Above: The app for Zero Mass Water’s Source Informed sensor.

Image Credit: Zero Mass Water

VentureBeat: How did you turn the technology into a business?

Friesen: When you amortize the cost of the panel, we’re talking about–there’s basically no operating expense. No electricity, almost nothing to replace. It’s within a rounding error of zero. On the capex side, amortized, you’re looking at one-tenth the cost of medium- or low-grade bottled water. That’s if you’re just buying panels outright online, not even doing scaled projects. It just pays. It’s a switch and save situation.

Even when we do water as a service, that kind of financing, we’re still able to allow people to have the equivalent of home office delivery, the big jugs, at one-third the cost, without the backache. And you know where the water came from. It came from right here.

When you go into the value side, you go from something that is not transparent to this. This is my house here. It’s 17 degrees Celsius right now. I have 110 liters in storage. That’s 220 bottles like these. I know that water is optimized. The sterilization is occurring. I have the mineralization I’d want. If I was going to go out and read a book I could turn off the fans with this. This tells me about my savings this year. I’ve already saved $10 this year against other sources of water.

It’s a different experience. The cool thing is, when my kids go to fill their water bottles for school–when you fill that glass or that bottle, you’re holding the result of that renewable energy. If you have solar PV on your roof, you don’t notice a real difference when the lights come on. It’s disconnected. In this case, you can feel that you did something. When you drink it, especially in the desert–this came out of the desert air.

VentureBeat: Why did you call it Zero Mass Water?

Friesen: That’s a cultural reference. The idea is that if we retain our focus on the problem statement level–this goes back to 2004 and my research group thinking about how you build cultures that enable you to solve big problems. So much of academia, so much of the startup world, is focused on a solution. Look at my widget! If you get folks on the widget, you may be solving a very ill-defined problem.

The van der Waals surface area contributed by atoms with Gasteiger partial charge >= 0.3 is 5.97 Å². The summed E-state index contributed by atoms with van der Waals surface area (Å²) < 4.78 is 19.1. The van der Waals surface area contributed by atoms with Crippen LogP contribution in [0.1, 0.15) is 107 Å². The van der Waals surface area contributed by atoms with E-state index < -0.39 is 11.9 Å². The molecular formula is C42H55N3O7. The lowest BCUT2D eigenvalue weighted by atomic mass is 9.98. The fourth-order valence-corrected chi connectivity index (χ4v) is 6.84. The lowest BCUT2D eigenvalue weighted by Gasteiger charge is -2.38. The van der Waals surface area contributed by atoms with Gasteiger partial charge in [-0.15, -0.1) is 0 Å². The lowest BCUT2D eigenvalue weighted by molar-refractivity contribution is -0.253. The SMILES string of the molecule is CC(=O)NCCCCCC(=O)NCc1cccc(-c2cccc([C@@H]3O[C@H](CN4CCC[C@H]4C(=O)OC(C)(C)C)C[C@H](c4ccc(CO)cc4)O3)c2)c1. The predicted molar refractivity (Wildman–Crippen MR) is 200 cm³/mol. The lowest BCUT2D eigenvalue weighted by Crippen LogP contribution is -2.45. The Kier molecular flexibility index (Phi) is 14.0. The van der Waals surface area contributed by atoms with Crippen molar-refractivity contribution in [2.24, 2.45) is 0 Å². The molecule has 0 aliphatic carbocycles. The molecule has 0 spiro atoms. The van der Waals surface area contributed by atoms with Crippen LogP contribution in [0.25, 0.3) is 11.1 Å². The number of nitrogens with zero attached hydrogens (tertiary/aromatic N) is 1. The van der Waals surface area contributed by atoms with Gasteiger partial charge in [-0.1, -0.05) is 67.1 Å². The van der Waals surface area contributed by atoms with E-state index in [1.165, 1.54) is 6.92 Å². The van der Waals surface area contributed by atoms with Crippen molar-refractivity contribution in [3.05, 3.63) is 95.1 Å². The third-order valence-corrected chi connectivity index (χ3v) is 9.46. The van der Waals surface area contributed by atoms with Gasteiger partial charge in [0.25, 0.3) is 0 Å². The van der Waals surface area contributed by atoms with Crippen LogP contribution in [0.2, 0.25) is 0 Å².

My thesis, going back 15 years now, was that if you had people focus on the problem statement level, eventually the solution would follow. We worked on the problem statement for this company for a couple of years. We continued to hone what we were trying to solve. We went through, I’d say, tens of major directions, and probably hundreds of minor concepts, before we landed on what we arrived at.

We got to a time where I decided to found this company, and it was, “Let’s stick our necks out a bit and name the company after culture.” As you know, culture eats strategy for lunch. I want everyone in this company to think about culture first. We have seven cultural elements, and that’s something almost anybody in the company could recite. Lead with love. Think zero mass. Build aggressively for divergence. Demand yes-if, reject no-because.

That last one is about–“Hey, I’ve got this great idea!” “No, because that breaks the laws of physics.” Instead you say, “Yes, if it didn’t break the laws of physics.” Now we’re on the whiteboard thinking about the nugget of the idea that I was thinking of. That goes to supply chain and everything else, that element.

Elements around–how do we retain focus within the organization? We don’t have any meetings, company-wide, from 10AM to 3PM. That’s focus time. No interruptions. I wouldn’t go up to someone in the middle of the day and say, “Hey, what are you working on?” They’re in creative mode and suddenly their concentration is broken. We know from literature that it takes about 45 minutes to get back to a state of flow after you’ve been interrupted.

Thinking about culture, thinking about things at the problem statement level, enables us to go and solve, I think, one of the grandest problems facing humanity.